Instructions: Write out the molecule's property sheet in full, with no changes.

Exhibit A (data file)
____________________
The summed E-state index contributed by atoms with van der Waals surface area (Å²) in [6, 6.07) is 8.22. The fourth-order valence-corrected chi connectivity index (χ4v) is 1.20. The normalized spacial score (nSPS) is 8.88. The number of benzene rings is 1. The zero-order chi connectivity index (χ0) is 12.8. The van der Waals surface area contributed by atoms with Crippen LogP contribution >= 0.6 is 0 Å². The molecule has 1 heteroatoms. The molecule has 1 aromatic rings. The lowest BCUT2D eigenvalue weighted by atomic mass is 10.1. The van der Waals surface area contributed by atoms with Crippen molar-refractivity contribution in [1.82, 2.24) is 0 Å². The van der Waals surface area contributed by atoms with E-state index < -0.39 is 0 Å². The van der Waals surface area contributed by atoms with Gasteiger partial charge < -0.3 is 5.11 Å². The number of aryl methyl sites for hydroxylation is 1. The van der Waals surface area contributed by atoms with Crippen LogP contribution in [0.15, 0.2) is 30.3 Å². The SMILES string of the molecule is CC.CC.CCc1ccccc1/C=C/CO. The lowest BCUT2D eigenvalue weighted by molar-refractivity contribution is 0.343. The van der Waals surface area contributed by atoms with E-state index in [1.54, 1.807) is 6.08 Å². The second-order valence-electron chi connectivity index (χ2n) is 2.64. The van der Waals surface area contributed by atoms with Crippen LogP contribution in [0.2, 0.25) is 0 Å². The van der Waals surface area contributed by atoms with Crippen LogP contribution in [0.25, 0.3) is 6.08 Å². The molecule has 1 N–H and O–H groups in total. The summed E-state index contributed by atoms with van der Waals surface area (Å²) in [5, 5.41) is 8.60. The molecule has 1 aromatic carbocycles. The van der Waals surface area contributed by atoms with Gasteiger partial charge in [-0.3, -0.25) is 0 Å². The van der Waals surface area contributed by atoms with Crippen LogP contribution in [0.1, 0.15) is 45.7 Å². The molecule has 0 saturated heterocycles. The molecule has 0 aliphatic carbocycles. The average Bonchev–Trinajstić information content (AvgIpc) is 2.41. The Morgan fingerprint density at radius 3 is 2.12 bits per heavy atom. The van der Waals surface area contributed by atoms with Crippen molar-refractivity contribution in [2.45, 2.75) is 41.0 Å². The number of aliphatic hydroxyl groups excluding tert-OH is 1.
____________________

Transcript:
The summed E-state index contributed by atoms with van der Waals surface area (Å²) in [6, 6.07) is 8.22. The fourth-order valence-corrected chi connectivity index (χ4v) is 1.20. The normalized spacial score (nSPS) is 8.88. The number of benzene rings is 1. The zero-order chi connectivity index (χ0) is 12.8. The van der Waals surface area contributed by atoms with Crippen LogP contribution >= 0.6 is 0 Å². The molecule has 1 heteroatoms. The molecule has 1 aromatic rings. The lowest BCUT2D eigenvalue weighted by atomic mass is 10.1. The van der Waals surface area contributed by atoms with Crippen molar-refractivity contribution in [1.82, 2.24) is 0 Å². The van der Waals surface area contributed by atoms with E-state index < -0.39 is 0 Å². The van der Waals surface area contributed by atoms with Gasteiger partial charge < -0.3 is 5.11 Å². The number of aryl methyl sites for hydroxylation is 1. The van der Waals surface area contributed by atoms with Crippen LogP contribution in [0.15, 0.2) is 30.3 Å². The SMILES string of the molecule is CC.CC.CCc1ccccc1/C=C/CO. The lowest BCUT2D eigenvalue weighted by molar-refractivity contribution is 0.343. The van der Waals surface area contributed by atoms with E-state index in [1.54, 1.807) is 6.08 Å². The second-order valence-electron chi connectivity index (χ2n) is 2.64. The van der Waals surface area contributed by atoms with Crippen LogP contribution in [0.2, 0.25) is 0 Å². The van der Waals surface area contributed by atoms with Crippen LogP contribution in [0.25, 0.3) is 6.08 Å². The molecule has 1 N–H and O–H groups in total. The summed E-state index contributed by atoms with van der Waals surface area (Å²) in [5, 5.41) is 8.60. The molecule has 1 aromatic carbocycles. The van der Waals surface area contributed by atoms with Gasteiger partial charge in [-0.3, -0.25) is 0 Å². The van der Waals surface area contributed by atoms with Crippen LogP contribution in [0.1, 0.15) is 45.7 Å². The molecule has 0 saturated heterocycles. The molecule has 0 aliphatic carbocycles. The average Bonchev–Trinajstić information content (AvgIpc) is 2.41. The Morgan fingerprint density at radius 3 is 2.12 bits per heavy atom. The van der Waals surface area contributed by atoms with Crippen molar-refractivity contribution in [2.45, 2.75) is 41.0 Å². The number of aliphatic hydroxyl groups excluding tert-OH is 1.